Morey J. Haber

Chapter 10. Privilege Monitoring

Abstract
The primary risk for any privileged access activity is the activity itself. As an administrator or root, you must ask the following question: Was the activity appropriate, a mistake, or a threat actor misbehaving using elevated credentials? Unless you are sitting over someone’s shoulder and have the expertise to monitor the activity, there are plenty of gaps in the traditional security model to review this activity and verify every session, every command, and all the information downloaded or displayed on the screen. Reviewing all activity is a daunting task, but luckily, technology and automation exist to help address this challenge. Based on these use cases, let us explore the requirements for any privileged access monitoring performed within an environment.
Morey J. Haber

Chapter 11. Privileged Access Management

Abstract
Privileged access management (PAM) is often referred to as privileged account management (also PAM), privileged identity management (PIM), or privileged user management (PUM). The differences are subtle, and PAM (using access) is favored over the other in the analyst community. The discipline is considered a subset of the identity and access management (IAM) or identity and access governance (IAG) market as defined by leading standards organizations and analysts.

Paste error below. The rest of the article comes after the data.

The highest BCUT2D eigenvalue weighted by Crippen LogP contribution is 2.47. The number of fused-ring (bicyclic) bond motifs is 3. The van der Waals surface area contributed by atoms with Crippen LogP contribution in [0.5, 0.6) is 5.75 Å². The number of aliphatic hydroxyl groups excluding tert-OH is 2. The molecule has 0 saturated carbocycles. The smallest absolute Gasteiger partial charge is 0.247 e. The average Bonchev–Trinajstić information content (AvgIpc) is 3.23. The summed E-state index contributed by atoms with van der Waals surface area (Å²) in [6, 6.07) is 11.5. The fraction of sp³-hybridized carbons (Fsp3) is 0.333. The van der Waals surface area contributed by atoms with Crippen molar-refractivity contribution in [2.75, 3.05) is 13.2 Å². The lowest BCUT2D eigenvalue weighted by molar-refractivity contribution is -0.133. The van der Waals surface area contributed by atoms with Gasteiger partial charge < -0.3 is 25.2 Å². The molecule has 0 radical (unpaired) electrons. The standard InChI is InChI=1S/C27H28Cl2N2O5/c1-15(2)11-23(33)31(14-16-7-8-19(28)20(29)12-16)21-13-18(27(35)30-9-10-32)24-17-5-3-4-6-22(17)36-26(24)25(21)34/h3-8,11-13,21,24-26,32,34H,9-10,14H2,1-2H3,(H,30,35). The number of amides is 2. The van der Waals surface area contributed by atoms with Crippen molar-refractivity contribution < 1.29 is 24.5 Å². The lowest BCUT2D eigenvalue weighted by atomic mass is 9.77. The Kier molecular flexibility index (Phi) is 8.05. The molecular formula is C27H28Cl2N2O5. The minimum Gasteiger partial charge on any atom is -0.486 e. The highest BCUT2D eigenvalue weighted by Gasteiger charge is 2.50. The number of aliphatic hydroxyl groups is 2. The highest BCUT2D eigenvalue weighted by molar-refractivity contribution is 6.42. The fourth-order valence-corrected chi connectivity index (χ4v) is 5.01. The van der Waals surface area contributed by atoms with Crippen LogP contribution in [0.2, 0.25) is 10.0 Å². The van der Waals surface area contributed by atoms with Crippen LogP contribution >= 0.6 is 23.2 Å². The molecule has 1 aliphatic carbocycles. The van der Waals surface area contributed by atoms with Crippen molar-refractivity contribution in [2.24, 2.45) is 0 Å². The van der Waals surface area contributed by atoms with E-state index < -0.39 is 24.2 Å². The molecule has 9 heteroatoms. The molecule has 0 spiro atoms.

Morey J. Haber

Chapter 12. PAM Architecture

Abstract
A successful privileged access management (PAM) architecture should secure privileges across every user, session, and asset. Traditionally, the first significant piece of a PAM solution that organizations look to implement is an automated credential management solution that provides secure access control, auditing, alerting, and recording for any privileged session. Other central pieces of PAM include least privilege management and remote access management. These three solutions should all be integrated and work together for your entire privilege management universe.
Morey J. Haber

Chapter 13. Break Glass

Abstract